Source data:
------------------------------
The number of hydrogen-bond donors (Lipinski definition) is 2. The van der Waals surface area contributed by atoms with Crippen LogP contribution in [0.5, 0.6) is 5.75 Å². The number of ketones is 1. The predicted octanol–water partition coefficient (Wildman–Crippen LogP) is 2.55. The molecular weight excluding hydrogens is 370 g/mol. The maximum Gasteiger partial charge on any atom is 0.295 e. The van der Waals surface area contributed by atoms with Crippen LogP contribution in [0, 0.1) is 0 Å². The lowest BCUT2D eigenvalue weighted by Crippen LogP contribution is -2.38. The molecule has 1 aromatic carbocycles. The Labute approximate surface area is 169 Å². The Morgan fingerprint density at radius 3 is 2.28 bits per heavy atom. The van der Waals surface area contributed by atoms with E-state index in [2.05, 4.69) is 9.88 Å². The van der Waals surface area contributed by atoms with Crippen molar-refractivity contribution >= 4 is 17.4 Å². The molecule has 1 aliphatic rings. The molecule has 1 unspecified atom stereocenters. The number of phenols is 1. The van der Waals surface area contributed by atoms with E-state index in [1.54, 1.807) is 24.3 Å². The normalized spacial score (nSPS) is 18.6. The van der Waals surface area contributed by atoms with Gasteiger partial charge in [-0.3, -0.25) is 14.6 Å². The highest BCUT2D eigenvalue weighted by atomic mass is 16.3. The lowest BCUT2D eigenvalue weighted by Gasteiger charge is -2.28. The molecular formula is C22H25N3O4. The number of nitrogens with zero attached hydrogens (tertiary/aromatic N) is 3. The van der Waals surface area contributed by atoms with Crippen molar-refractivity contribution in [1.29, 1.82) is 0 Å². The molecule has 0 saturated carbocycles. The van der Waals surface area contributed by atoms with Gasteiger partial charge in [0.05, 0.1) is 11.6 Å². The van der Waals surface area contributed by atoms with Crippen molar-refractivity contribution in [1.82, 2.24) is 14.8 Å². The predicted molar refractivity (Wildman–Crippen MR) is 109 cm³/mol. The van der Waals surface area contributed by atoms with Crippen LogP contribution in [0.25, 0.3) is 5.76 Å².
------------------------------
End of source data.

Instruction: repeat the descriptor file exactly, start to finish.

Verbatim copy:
The number of hydrogen-bond donors (Lipinski definition) is 2. The van der Waals surface area contributed by atoms with Crippen LogP contribution in [0.5, 0.6) is 5.75 Å². The number of ketones is 1. The predicted octanol–water partition coefficient (Wildman–Crippen LogP) is 2.55. The molecular weight excluding hydrogens is 370 g/mol. The maximum Gasteiger partial charge on any atom is 0.295 e. The van der Waals surface area contributed by atoms with Crippen LogP contribution in [0, 0.1) is 0 Å². The lowest BCUT2D eigenvalue weighted by Crippen LogP contribution is -2.38. The molecule has 1 aromatic carbocycles. The Labute approximate surface area is 169 Å². The Morgan fingerprint density at radius 3 is 2.28 bits per heavy atom. The van der Waals surface area contributed by atoms with E-state index in [2.05, 4.69) is 9.88 Å². The van der Waals surface area contributed by atoms with Crippen molar-refractivity contribution >= 4 is 17.4 Å². The molecule has 1 aliphatic rings. The molecule has 1 unspecified atom stereocenters. The number of phenols is 1. The van der Waals surface area contributed by atoms with E-state index in [1.54, 1.807) is 24.3 Å². The normalized spacial score (nSPS) is 18.6. The van der Waals surface area contributed by atoms with Gasteiger partial charge in [-0.3, -0.25) is 14.6 Å². The highest BCUT2D eigenvalue weighted by atomic mass is 16.3. The lowest BCUT2D eigenvalue weighted by Gasteiger charge is -2.28. The molecular formula is C22H25N3O4. The number of nitrogens with zero attached hydrogens (tertiary/aromatic N) is 3. The van der Waals surface area contributed by atoms with Crippen molar-refractivity contribution in [1.29, 1.82) is 0 Å². The molecule has 0 saturated carbocycles. The van der Waals surface area contributed by atoms with Gasteiger partial charge in [0.05, 0.1) is 11.6 Å². The van der Waals surface area contributed by atoms with Crippen molar-refractivity contribution in [1.82, 2.24) is 14.8 Å². The predicted molar refractivity (Wildman–Crippen MR) is 109 cm³/mol. The van der Waals surface area contributed by atoms with Crippen LogP contribution in [0.25, 0.3) is 5.76 Å².